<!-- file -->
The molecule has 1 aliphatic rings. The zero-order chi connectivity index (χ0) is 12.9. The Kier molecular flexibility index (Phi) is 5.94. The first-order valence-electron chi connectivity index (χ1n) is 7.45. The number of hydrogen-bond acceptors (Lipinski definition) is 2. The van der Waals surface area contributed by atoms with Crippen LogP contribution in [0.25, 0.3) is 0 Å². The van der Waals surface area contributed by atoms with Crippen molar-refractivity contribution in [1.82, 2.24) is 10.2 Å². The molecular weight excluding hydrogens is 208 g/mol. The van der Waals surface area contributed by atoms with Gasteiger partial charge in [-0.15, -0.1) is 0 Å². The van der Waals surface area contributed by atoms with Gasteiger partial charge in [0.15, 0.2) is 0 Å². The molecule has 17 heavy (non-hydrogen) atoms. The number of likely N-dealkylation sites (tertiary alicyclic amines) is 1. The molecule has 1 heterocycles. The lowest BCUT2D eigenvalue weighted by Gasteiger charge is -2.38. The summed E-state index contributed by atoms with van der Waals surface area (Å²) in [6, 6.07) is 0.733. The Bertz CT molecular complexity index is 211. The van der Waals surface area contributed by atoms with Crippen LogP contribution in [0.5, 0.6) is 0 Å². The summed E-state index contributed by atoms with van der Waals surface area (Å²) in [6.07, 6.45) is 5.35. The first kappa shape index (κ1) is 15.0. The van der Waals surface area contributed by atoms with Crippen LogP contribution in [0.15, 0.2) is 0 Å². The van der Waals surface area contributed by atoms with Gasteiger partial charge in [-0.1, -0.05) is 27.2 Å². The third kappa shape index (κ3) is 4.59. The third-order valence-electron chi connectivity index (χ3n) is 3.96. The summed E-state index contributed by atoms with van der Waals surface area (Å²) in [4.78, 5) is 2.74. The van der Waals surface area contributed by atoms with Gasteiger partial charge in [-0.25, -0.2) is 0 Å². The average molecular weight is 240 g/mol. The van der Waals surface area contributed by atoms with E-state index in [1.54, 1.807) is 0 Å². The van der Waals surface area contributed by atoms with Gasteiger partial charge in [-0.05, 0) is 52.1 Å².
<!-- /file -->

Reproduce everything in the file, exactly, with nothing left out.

The molecule has 1 aliphatic rings. The zero-order chi connectivity index (χ0) is 12.9. The Kier molecular flexibility index (Phi) is 5.94. The first-order valence-electron chi connectivity index (χ1n) is 7.45. The number of hydrogen-bond acceptors (Lipinski definition) is 2. The van der Waals surface area contributed by atoms with Crippen LogP contribution in [0.25, 0.3) is 0 Å². The van der Waals surface area contributed by atoms with Crippen molar-refractivity contribution in [1.82, 2.24) is 10.2 Å². The molecular weight excluding hydrogens is 208 g/mol. The van der Waals surface area contributed by atoms with Gasteiger partial charge in [-0.15, -0.1) is 0 Å². The van der Waals surface area contributed by atoms with Gasteiger partial charge in [0.15, 0.2) is 0 Å². The molecule has 17 heavy (non-hydrogen) atoms. The number of likely N-dealkylation sites (tertiary alicyclic amines) is 1. The molecule has 1 heterocycles. The lowest BCUT2D eigenvalue weighted by Gasteiger charge is -2.38. The summed E-state index contributed by atoms with van der Waals surface area (Å²) in [6, 6.07) is 0.733. The Bertz CT molecular complexity index is 211. The van der Waals surface area contributed by atoms with Crippen LogP contribution in [0.5, 0.6) is 0 Å². The summed E-state index contributed by atoms with van der Waals surface area (Å²) in [6.07, 6.45) is 5.35. The first kappa shape index (κ1) is 15.0. The van der Waals surface area contributed by atoms with Crippen LogP contribution in [0.15, 0.2) is 0 Å². The van der Waals surface area contributed by atoms with Gasteiger partial charge in [-0.1, -0.05) is 27.2 Å². The third kappa shape index (κ3) is 4.59. The third-order valence-electron chi connectivity index (χ3n) is 3.96. The summed E-state index contributed by atoms with van der Waals surface area (Å²) in [4.78, 5) is 2.74. The van der Waals surface area contributed by atoms with Gasteiger partial charge in [-0.25, -0.2) is 0 Å². The average molecular weight is 240 g/mol. The van der Waals surface area contributed by atoms with E-state index in [1.54, 1.807) is 0 Å². The van der Waals surface area contributed by atoms with Gasteiger partial charge in [-0.05, 0) is 52.1 Å².